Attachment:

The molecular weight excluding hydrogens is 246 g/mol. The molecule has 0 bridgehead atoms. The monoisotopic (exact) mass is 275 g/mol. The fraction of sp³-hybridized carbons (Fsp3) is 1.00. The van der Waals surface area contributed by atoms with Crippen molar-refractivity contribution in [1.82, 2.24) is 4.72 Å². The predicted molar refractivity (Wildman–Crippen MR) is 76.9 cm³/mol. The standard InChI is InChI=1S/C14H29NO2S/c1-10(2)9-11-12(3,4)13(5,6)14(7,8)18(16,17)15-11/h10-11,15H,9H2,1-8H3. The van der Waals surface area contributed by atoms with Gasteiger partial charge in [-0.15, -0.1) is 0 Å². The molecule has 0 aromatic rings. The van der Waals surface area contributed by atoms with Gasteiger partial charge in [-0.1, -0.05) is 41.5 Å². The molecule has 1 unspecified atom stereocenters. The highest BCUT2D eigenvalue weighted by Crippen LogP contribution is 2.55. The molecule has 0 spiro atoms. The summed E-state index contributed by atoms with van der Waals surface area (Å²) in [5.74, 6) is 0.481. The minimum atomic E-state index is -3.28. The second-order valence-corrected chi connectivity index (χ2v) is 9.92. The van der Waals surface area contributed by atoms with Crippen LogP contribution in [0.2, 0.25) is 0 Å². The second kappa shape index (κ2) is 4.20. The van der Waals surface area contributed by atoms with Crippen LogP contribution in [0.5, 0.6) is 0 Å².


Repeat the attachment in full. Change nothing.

The molecular weight excluding hydrogens is 246 g/mol. The molecule has 0 bridgehead atoms. The monoisotopic (exact) mass is 275 g/mol. The fraction of sp³-hybridized carbons (Fsp3) is 1.00. The van der Waals surface area contributed by atoms with Crippen molar-refractivity contribution in [1.82, 2.24) is 4.72 Å². The predicted molar refractivity (Wildman–Crippen MR) is 76.9 cm³/mol. The standard InChI is InChI=1S/C14H29NO2S/c1-10(2)9-11-12(3,4)13(5,6)14(7,8)18(16,17)15-11/h10-11,15H,9H2,1-8H3. The van der Waals surface area contributed by atoms with Gasteiger partial charge in [-0.15, -0.1) is 0 Å². The molecule has 0 aromatic rings. The van der Waals surface area contributed by atoms with Gasteiger partial charge in [-0.1, -0.05) is 41.5 Å². The molecule has 1 unspecified atom stereocenters. The highest BCUT2D eigenvalue weighted by Crippen LogP contribution is 2.55. The molecule has 0 spiro atoms. The summed E-state index contributed by atoms with van der Waals surface area (Å²) in [5.74, 6) is 0.481. The minimum atomic E-state index is -3.28. The second-order valence-corrected chi connectivity index (χ2v) is 9.92. The van der Waals surface area contributed by atoms with Crippen LogP contribution in [0.2, 0.25) is 0 Å². The second kappa shape index (κ2) is 4.20. The van der Waals surface area contributed by atoms with Crippen LogP contribution in [0.5, 0.6) is 0 Å².